August 12, 2019 / News

Innovation held back by executive pay plans

By Joe McGrath, ESG Clarity

A survey of FTSE 350 remuneration plans makes worrying discovery

Innovation held back by executive pay plans

Corporate remuneration packages are doing nothing to stimulate innovation at the UK’s largest companies, new research shows.

A study of remuneration packages by innovation foundation Nesta and independent stewardship support service Minerva Analytics, found that just 16% of FTSE 350 bonus incentive plans encourage innovation spending. It also found that 39% of these packages inadvertently or actively discouraged spending on innovation.

The report entitled ‘The invisible drag on UK R&D: How corporate incentives within the FTSE 350 inhibit innovation’ found that most executive incentive plans encourage short-term gains in revenue or profitability, and not long-term investment.

“Getting pay for performance right is crucial for shareholders, companies, indeed all their stakeholders,” explained Sarah Wilson chief executive of Minerva Analytics.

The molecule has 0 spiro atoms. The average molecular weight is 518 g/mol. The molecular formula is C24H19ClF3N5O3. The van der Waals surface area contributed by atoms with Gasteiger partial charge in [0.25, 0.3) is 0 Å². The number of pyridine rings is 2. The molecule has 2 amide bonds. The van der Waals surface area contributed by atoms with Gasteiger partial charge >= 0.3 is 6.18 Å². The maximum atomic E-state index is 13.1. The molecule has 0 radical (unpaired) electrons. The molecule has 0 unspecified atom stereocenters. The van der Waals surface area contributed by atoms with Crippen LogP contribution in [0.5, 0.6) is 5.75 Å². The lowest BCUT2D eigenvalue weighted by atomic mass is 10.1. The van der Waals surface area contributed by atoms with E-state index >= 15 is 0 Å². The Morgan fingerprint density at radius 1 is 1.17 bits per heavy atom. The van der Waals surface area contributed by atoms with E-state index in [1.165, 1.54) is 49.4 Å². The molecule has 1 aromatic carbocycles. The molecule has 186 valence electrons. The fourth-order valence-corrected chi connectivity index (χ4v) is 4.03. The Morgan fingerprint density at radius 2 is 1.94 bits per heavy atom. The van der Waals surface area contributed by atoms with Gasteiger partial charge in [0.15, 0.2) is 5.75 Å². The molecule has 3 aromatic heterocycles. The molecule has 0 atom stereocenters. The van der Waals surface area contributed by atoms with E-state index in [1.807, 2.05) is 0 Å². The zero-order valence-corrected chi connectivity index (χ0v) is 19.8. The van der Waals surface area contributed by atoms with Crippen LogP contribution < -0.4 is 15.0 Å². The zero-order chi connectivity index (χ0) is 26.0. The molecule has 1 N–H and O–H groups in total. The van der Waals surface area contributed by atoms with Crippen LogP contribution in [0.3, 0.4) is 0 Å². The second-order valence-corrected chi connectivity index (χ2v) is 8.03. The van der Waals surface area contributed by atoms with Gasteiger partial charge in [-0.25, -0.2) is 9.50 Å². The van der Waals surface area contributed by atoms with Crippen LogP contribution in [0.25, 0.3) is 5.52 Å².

“Too often compensation has been linked to short-term market metrics rather than real business drivers. Executive pay reform has largely been focussed on the ‘how much’ rather than the ‘what for’; this research shows it’s time to change the equation.”

The research looked at publicly available information about pay and bonuses of executives at the 350 largest listed companies in the UK, comparing them to OECD guidelines for measuring innovation.

Worryingly, the researchers concluded that even at those companies which used long-term incentive plans, the incentive was typically structured over no more than a three year period.

“Innovation is a key driver of growth and prosperity, and increasing this is a core part of the UK’s Industrial Strategy, explained Christopher Haley, Nesta’s head of new technology and startup research.

“However, to maximise their competitiveness in a post-Brexit world, British firms should look more closely at their own innovation activities. We know that companies, shareholders and policy-makers understand the importance of innovation, yet there appears to be a disconnect between what firms say and the behaviour that they currently reward.”